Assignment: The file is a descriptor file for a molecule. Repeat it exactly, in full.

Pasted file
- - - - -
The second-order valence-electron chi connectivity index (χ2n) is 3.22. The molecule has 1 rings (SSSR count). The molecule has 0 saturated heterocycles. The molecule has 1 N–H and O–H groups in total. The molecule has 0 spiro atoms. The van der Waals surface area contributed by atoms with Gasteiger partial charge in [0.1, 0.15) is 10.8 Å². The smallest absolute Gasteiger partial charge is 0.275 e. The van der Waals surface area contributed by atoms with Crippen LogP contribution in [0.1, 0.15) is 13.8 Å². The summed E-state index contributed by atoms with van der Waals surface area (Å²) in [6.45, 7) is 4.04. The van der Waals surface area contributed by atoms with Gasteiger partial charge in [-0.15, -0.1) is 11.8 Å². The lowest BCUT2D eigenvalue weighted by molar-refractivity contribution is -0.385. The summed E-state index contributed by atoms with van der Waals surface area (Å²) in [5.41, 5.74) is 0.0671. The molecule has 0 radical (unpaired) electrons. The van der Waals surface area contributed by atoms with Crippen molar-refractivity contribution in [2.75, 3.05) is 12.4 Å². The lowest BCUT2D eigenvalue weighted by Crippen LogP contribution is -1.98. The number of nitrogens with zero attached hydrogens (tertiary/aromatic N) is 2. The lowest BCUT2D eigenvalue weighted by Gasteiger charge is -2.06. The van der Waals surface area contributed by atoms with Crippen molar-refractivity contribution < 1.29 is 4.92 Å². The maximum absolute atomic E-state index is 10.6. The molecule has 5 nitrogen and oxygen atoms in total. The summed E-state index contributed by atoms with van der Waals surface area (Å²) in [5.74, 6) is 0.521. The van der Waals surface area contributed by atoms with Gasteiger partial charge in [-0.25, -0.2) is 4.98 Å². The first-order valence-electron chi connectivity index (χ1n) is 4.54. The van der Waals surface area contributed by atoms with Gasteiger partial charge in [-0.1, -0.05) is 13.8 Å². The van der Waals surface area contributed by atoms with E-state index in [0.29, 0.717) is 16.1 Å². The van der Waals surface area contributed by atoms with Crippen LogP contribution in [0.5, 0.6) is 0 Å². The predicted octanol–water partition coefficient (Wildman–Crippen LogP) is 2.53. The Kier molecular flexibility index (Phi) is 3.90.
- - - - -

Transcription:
The second-order valence-electron chi connectivity index (χ2n) is 3.22. The molecule has 1 rings (SSSR count). The molecule has 0 saturated heterocycles. The molecule has 1 N–H and O–H groups in total. The molecule has 0 spiro atoms. The van der Waals surface area contributed by atoms with Gasteiger partial charge in [0.1, 0.15) is 10.8 Å². The smallest absolute Gasteiger partial charge is 0.275 e. The van der Waals surface area contributed by atoms with Crippen LogP contribution in [0.1, 0.15) is 13.8 Å². The summed E-state index contributed by atoms with van der Waals surface area (Å²) in [6.45, 7) is 4.04. The van der Waals surface area contributed by atoms with Gasteiger partial charge in [-0.15, -0.1) is 11.8 Å². The lowest BCUT2D eigenvalue weighted by molar-refractivity contribution is -0.385. The summed E-state index contributed by atoms with van der Waals surface area (Å²) in [5.41, 5.74) is 0.0671. The molecule has 0 radical (unpaired) electrons. The van der Waals surface area contributed by atoms with Crippen molar-refractivity contribution in [2.75, 3.05) is 12.4 Å². The lowest BCUT2D eigenvalue weighted by Crippen LogP contribution is -1.98. The number of nitrogens with zero attached hydrogens (tertiary/aromatic N) is 2. The lowest BCUT2D eigenvalue weighted by Gasteiger charge is -2.06. The van der Waals surface area contributed by atoms with Crippen molar-refractivity contribution < 1.29 is 4.92 Å². The maximum absolute atomic E-state index is 10.6. The molecule has 5 nitrogen and oxygen atoms in total. The summed E-state index contributed by atoms with van der Waals surface area (Å²) in [5.74, 6) is 0.521. The van der Waals surface area contributed by atoms with Gasteiger partial charge in [-0.25, -0.2) is 4.98 Å². The first-order valence-electron chi connectivity index (χ1n) is 4.54. The van der Waals surface area contributed by atoms with Gasteiger partial charge in [-0.1, -0.05) is 13.8 Å². The van der Waals surface area contributed by atoms with E-state index in [0.29, 0.717) is 16.1 Å². The van der Waals surface area contributed by atoms with Crippen LogP contribution in [0.5, 0.6) is 0 Å². The predicted octanol–water partition coefficient (Wildman–Crippen LogP) is 2.53. The Kier molecular flexibility index (Phi) is 3.90.